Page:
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Study Suggests Non-Competes Disproportionally Stifle Opportunities for Women

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A recent article by Matt Marx, a business professor at Cornell University, suggests that non-competition agreements in the workplace disproportionately deter women from entrepreneurship. There is a substantial gender gap in those who start new businesses. Although there are a number of factors for that gap, the study finds that, in part, it is due to the possibility of litigation from such agreements. Non-competition agreements allow employers to enjoin their employees from leaving to start a rival business. The study points out that women as a whole tend to be more risk adverse compared to men. Thus, the mere risk of a lawsuit by a prior employer to enforce the contract disproportionality deters women from starting a competing business or venturing into more profitable areas or services for a new business.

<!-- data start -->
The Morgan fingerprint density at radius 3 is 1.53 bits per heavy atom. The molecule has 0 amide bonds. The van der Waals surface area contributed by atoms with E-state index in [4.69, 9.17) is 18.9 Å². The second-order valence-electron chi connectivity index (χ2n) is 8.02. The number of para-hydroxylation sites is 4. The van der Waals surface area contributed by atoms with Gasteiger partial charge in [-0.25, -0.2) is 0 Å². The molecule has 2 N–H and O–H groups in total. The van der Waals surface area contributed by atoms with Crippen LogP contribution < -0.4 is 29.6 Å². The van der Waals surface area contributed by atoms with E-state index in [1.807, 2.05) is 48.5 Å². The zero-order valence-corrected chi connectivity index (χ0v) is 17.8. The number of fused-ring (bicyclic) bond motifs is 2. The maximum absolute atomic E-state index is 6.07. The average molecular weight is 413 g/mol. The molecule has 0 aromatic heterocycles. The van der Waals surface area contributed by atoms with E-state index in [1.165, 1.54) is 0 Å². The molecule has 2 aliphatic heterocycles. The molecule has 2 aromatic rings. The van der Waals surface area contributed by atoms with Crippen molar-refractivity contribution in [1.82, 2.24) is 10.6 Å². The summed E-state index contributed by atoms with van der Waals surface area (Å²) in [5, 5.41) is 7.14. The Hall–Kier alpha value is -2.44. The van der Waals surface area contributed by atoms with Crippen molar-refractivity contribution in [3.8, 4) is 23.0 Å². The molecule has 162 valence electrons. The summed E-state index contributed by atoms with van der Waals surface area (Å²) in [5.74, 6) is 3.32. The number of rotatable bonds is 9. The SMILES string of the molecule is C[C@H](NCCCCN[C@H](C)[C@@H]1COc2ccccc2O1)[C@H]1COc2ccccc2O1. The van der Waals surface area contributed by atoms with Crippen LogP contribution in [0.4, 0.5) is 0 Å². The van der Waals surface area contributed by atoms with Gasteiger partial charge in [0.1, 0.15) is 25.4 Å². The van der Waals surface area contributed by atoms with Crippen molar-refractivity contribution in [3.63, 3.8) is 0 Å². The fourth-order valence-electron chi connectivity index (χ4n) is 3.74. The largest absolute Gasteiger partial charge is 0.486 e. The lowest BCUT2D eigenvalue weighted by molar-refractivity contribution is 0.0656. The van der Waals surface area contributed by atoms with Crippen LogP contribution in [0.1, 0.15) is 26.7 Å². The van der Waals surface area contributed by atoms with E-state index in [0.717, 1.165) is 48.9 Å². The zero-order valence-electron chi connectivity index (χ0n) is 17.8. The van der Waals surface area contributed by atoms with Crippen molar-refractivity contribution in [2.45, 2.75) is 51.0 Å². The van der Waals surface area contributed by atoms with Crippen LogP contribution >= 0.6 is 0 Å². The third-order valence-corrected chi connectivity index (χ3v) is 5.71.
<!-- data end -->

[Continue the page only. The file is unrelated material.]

The article is titled “Employee Non-compete Agreements, Gender, and Entrepreneurship” and was published in September 2021 in Organization Science.

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Cantrell Zwetsch is a litigation boutique that focuses its practice on non-compete and unfair competition disputes, employment law, and business disputes throughout Florida and Georgia, including the cities of St. Petersburg, Tampa, Clearwater, Orlando, Sarasota, Fort Myers, West Palm Beach, Miami, Fort Lauderdale, Jacksonville, Key West, Pensacola, Tallahassee, Gainesville, Savannah, Macon, Augusta, and Atlanta.

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